OK, the IRS USED to have about 20 questions in writing. Answering ONE as a YES meant you were an employee, not a contractor. The IRS has since let the waters be muddied and muddled. They make weird statements now instead (possibly to fine people and penalize them for tax reasons).I’m not sure whether he even can have insurance for this sort of work considering he’s not a licensed contractor by the CSLB. Also do I become liable being his sub as a licensed contractor?
am I still covered under his insurance the policy as a 1099 sub? If I’m to be a 1099 employee and have to get my insurance coverage I will have to renegotiate our agreed upon wage or back out.
1. If you work for that one "Company or Person" during your tenure, you are most likely an employee, IF you work under several contracts doing that kind of work you are probably a contractor.
2.If you provide only tradesman level tools (like union electrical pouch tools) then you are an employee.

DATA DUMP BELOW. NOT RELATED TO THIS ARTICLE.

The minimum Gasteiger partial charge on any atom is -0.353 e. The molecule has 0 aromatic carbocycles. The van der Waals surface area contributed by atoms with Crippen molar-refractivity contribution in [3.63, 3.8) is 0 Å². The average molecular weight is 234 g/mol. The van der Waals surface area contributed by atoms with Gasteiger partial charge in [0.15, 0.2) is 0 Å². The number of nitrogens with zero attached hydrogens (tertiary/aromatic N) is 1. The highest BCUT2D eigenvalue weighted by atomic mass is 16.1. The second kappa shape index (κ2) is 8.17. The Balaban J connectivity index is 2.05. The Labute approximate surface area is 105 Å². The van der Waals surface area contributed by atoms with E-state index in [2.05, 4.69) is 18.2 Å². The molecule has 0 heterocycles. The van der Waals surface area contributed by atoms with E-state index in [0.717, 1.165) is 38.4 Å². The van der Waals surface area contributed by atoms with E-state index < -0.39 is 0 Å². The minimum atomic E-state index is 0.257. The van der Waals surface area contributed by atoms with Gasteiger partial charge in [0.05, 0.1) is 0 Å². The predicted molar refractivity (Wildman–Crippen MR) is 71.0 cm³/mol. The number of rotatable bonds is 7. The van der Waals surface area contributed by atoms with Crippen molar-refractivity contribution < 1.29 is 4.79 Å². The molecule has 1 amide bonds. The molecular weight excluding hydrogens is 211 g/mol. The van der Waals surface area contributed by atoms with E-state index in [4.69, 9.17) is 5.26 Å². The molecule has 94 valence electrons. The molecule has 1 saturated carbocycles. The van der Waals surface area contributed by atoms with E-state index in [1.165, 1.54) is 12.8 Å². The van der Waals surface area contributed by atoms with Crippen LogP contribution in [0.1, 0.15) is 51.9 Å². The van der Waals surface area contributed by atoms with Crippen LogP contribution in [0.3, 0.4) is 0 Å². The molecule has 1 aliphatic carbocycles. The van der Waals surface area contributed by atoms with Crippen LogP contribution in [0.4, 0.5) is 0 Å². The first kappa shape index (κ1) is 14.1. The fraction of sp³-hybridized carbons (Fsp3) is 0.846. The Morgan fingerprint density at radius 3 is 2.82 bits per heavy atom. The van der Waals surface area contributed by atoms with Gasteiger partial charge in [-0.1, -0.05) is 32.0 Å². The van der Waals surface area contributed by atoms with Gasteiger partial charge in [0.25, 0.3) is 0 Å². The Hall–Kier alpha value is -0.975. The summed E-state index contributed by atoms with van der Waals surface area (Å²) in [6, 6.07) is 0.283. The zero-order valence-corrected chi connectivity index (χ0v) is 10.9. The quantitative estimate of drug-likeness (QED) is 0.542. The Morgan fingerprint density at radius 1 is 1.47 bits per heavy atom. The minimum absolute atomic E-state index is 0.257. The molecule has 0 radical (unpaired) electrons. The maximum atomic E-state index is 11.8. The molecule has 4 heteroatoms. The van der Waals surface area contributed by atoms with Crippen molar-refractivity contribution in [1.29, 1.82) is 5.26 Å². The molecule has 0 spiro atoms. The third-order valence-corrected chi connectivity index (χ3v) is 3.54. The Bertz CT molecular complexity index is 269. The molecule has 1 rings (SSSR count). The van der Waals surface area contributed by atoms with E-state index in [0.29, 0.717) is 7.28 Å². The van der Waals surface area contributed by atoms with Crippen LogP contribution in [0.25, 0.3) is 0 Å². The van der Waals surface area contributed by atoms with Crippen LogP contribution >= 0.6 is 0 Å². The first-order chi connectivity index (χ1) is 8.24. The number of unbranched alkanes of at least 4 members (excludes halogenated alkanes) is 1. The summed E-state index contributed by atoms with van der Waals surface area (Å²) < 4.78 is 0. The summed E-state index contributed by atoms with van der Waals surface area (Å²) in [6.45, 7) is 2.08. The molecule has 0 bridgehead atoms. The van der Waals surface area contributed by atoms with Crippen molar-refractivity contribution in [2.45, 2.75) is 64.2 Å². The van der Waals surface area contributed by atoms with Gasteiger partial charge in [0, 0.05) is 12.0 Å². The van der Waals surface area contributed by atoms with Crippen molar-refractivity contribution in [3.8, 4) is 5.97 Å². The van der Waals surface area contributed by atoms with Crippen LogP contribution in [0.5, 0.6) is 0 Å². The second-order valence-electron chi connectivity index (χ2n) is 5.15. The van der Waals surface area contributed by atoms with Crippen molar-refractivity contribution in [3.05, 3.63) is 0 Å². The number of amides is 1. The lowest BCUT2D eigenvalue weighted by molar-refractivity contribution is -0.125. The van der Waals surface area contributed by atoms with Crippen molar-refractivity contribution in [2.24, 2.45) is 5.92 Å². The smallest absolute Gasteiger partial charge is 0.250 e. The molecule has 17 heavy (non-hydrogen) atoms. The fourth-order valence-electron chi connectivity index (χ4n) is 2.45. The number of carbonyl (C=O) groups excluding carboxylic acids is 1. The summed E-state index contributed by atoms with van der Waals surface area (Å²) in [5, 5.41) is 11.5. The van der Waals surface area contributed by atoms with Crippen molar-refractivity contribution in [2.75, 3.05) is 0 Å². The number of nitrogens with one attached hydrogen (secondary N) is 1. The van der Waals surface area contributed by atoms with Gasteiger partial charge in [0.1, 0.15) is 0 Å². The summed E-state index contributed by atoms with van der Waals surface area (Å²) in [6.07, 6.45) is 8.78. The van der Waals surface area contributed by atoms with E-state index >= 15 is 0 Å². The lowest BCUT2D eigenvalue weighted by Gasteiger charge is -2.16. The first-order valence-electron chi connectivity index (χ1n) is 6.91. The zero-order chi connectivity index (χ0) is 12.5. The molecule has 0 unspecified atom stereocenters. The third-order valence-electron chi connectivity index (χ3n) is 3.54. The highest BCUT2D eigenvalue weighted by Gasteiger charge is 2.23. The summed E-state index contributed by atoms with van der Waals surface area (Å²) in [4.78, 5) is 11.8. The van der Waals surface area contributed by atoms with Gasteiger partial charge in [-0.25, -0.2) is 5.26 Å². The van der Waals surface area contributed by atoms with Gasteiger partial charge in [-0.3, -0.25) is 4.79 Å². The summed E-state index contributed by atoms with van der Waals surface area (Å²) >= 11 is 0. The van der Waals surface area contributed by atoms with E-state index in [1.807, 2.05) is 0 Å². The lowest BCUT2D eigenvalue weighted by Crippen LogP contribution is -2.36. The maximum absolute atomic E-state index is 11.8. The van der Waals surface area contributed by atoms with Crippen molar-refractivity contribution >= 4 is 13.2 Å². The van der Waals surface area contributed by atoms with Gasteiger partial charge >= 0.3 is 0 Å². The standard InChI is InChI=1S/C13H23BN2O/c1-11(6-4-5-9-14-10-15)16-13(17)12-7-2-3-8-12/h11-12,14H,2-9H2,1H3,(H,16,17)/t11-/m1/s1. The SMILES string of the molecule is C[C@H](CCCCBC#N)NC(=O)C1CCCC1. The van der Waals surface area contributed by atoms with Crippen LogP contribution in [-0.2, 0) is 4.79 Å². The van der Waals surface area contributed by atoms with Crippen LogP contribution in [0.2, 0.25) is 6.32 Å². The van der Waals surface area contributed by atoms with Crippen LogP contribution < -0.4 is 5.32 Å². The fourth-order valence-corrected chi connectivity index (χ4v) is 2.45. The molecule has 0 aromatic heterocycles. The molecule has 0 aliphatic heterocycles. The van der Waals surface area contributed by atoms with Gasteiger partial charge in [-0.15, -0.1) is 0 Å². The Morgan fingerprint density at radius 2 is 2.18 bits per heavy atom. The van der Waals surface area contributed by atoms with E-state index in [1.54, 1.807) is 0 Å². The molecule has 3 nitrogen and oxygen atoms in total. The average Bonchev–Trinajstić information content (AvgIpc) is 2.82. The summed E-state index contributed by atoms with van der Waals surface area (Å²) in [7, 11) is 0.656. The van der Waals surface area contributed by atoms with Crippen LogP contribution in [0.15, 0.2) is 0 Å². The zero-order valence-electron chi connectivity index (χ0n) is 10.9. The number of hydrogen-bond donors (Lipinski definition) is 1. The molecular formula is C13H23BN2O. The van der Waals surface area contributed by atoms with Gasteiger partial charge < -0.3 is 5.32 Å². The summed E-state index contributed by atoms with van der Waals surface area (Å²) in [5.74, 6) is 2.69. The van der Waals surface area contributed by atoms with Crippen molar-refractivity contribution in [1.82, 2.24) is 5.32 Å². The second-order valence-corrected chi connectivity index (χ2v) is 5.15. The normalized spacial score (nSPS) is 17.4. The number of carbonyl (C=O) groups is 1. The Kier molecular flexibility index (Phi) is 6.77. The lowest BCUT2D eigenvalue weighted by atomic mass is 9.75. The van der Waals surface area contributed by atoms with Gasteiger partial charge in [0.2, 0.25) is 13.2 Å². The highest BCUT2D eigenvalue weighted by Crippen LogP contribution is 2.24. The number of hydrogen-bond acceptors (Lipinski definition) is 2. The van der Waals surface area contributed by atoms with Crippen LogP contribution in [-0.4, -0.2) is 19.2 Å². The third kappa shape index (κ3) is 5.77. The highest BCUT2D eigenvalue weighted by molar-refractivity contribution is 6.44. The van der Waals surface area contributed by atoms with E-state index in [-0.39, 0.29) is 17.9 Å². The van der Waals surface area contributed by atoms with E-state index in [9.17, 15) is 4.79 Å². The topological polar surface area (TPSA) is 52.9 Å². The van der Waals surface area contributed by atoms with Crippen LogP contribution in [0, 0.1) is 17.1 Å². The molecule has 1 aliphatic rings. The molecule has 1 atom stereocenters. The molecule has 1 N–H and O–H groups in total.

3. If you do not bid every job, and have the ability to determine when and how you will be doing the work, you are an employee.
4. If you are told when and where to be for work and given company tools, you are an employee.
5. If the job you are doing requires a license to do that work, and you do not have the license, you are an employee. (think electrician or plumber).
6. IF you have not signed a workman's comp waiver YOU ARE NOT A CONTRACTOR, you are an employee.
Anyone who wants you to be a subcontractor will either have your state LICENSE on file, or will have all insurance documents and waivers, including workers comp information on file in order to hire you. If they are not asking for these then they are USING YOU and violating the law in every state as well as federal tax laws.
The real question is ARE YOU ACTUALLY IN BUSINESS as a business and or do you intend to be in this business as a sub-contractor and did you intend to BEFORE you started working for this company? If not then you are NOT a contractor at all, never intended to be and never were.
And no you are NOT covered if he claims you are 1099. Then again, if you have given him no documents to show that you are a contractor and are not being paid in a business name, his insurance will have to cover you most likely. Then he will be in deep doo.